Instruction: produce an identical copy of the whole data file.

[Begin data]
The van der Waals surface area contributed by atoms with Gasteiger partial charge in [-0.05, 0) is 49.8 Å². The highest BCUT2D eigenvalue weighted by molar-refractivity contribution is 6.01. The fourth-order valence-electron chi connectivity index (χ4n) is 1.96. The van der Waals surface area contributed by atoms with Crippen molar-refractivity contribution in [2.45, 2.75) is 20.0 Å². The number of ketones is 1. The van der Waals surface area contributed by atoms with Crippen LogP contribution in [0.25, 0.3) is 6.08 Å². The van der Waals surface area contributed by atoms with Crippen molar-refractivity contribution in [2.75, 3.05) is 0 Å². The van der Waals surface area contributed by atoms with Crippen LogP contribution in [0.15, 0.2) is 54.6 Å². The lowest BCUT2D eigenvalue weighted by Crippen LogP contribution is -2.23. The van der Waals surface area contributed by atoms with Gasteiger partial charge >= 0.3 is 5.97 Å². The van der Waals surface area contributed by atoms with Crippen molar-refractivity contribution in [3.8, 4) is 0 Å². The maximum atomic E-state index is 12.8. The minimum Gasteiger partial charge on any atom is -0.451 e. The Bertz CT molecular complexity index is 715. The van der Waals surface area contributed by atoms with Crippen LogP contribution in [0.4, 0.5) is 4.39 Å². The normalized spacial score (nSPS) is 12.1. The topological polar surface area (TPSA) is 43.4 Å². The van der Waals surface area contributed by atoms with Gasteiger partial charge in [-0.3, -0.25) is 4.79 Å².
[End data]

The van der Waals surface area contributed by atoms with Gasteiger partial charge in [-0.05, 0) is 49.8 Å². The highest BCUT2D eigenvalue weighted by molar-refractivity contribution is 6.01. The fourth-order valence-electron chi connectivity index (χ4n) is 1.96. The van der Waals surface area contributed by atoms with Crippen molar-refractivity contribution in [2.45, 2.75) is 20.0 Å². The number of ketones is 1. The van der Waals surface area contributed by atoms with Crippen LogP contribution in [0.25, 0.3) is 6.08 Å². The van der Waals surface area contributed by atoms with Crippen molar-refractivity contribution in [2.75, 3.05) is 0 Å². The van der Waals surface area contributed by atoms with Crippen LogP contribution in [0.15, 0.2) is 54.6 Å². The lowest BCUT2D eigenvalue weighted by Crippen LogP contribution is -2.23. The van der Waals surface area contributed by atoms with Gasteiger partial charge >= 0.3 is 5.97 Å². The van der Waals surface area contributed by atoms with Crippen molar-refractivity contribution in [3.8, 4) is 0 Å². The maximum atomic E-state index is 12.8. The minimum Gasteiger partial charge on any atom is -0.451 e. The Bertz CT molecular complexity index is 715. The van der Waals surface area contributed by atoms with Crippen LogP contribution in [0.4, 0.5) is 4.39 Å². The normalized spacial score (nSPS) is 12.1. The topological polar surface area (TPSA) is 43.4 Å². The van der Waals surface area contributed by atoms with Gasteiger partial charge in [-0.3, -0.25) is 4.79 Å².